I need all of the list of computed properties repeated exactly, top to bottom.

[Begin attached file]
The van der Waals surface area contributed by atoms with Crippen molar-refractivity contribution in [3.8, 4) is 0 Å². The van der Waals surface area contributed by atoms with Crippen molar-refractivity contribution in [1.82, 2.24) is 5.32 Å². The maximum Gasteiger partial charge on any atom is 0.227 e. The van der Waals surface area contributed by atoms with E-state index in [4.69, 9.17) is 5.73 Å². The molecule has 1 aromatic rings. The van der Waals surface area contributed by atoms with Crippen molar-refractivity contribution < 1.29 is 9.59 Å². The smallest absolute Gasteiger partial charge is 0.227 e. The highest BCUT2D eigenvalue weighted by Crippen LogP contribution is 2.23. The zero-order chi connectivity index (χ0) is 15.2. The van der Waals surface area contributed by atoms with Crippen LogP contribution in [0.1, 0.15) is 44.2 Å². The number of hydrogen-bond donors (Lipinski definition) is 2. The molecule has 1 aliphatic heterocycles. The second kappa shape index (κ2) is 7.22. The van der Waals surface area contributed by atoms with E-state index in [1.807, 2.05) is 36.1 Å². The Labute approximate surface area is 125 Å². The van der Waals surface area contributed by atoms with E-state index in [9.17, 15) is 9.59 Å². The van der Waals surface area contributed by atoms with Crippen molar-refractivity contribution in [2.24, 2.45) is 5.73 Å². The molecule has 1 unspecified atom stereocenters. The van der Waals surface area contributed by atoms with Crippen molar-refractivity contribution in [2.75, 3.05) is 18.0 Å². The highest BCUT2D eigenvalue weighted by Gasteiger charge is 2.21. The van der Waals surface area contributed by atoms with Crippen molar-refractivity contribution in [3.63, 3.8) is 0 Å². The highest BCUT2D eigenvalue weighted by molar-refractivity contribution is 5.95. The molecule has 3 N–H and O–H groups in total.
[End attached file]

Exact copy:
The van der Waals surface area contributed by atoms with Crippen molar-refractivity contribution in [3.8, 4) is 0 Å². The van der Waals surface area contributed by atoms with Crippen molar-refractivity contribution in [1.82, 2.24) is 5.32 Å². The maximum Gasteiger partial charge on any atom is 0.227 e. The van der Waals surface area contributed by atoms with E-state index in [4.69, 9.17) is 5.73 Å². The molecule has 1 aromatic rings. The van der Waals surface area contributed by atoms with Crippen molar-refractivity contribution < 1.29 is 9.59 Å². The smallest absolute Gasteiger partial charge is 0.227 e. The highest BCUT2D eigenvalue weighted by Crippen LogP contribution is 2.23. The zero-order chi connectivity index (χ0) is 15.2. The van der Waals surface area contributed by atoms with Crippen LogP contribution in [0.1, 0.15) is 44.2 Å². The number of hydrogen-bond donors (Lipinski definition) is 2. The molecule has 1 aliphatic heterocycles. The second kappa shape index (κ2) is 7.22. The van der Waals surface area contributed by atoms with E-state index in [1.807, 2.05) is 36.1 Å². The Labute approximate surface area is 125 Å². The van der Waals surface area contributed by atoms with E-state index in [9.17, 15) is 9.59 Å². The van der Waals surface area contributed by atoms with Crippen molar-refractivity contribution in [2.24, 2.45) is 5.73 Å². The molecule has 1 unspecified atom stereocenters. The van der Waals surface area contributed by atoms with Crippen molar-refractivity contribution in [2.75, 3.05) is 18.0 Å². The highest BCUT2D eigenvalue weighted by Gasteiger charge is 2.21. The van der Waals surface area contributed by atoms with Crippen molar-refractivity contribution in [3.63, 3.8) is 0 Å². The highest BCUT2D eigenvalue weighted by molar-refractivity contribution is 5.95. The molecule has 3 N–H and O–H groups in total.